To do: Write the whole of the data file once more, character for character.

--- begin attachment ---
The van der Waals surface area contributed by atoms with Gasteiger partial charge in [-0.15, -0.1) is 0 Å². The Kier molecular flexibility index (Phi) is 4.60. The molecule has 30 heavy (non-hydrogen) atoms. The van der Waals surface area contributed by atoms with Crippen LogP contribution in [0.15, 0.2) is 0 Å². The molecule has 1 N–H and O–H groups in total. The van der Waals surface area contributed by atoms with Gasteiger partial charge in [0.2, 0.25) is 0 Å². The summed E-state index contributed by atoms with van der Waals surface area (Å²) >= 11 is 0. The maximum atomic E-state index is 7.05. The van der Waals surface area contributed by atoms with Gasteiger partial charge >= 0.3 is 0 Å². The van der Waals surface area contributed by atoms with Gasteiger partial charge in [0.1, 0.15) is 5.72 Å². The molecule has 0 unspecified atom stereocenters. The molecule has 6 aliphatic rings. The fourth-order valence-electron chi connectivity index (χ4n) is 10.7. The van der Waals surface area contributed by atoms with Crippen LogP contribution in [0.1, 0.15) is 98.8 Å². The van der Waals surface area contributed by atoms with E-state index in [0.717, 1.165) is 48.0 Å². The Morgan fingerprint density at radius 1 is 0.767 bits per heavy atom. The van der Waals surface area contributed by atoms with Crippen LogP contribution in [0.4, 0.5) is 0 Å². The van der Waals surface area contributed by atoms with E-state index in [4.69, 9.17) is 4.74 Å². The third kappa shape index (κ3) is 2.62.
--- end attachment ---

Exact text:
The van der Waals surface area contributed by atoms with Gasteiger partial charge in [-0.15, -0.1) is 0 Å². The Kier molecular flexibility index (Phi) is 4.60. The molecule has 30 heavy (non-hydrogen) atoms. The van der Waals surface area contributed by atoms with Crippen LogP contribution in [0.15, 0.2) is 0 Å². The molecule has 1 N–H and O–H groups in total. The van der Waals surface area contributed by atoms with Gasteiger partial charge in [0.2, 0.25) is 0 Å². The summed E-state index contributed by atoms with van der Waals surface area (Å²) >= 11 is 0. The maximum atomic E-state index is 7.05. The van der Waals surface area contributed by atoms with Gasteiger partial charge >= 0.3 is 0 Å². The van der Waals surface area contributed by atoms with Gasteiger partial charge in [0.1, 0.15) is 5.72 Å². The molecule has 0 unspecified atom stereocenters. The molecule has 6 aliphatic rings. The fourth-order valence-electron chi connectivity index (χ4n) is 10.7. The van der Waals surface area contributed by atoms with Crippen LogP contribution in [0.1, 0.15) is 98.8 Å². The van der Waals surface area contributed by atoms with E-state index in [0.717, 1.165) is 48.0 Å². The Morgan fingerprint density at radius 1 is 0.767 bits per heavy atom. The van der Waals surface area contributed by atoms with Crippen LogP contribution in [0.4, 0.5) is 0 Å². The van der Waals surface area contributed by atoms with E-state index in [4.69, 9.17) is 4.74 Å². The third kappa shape index (κ3) is 2.62.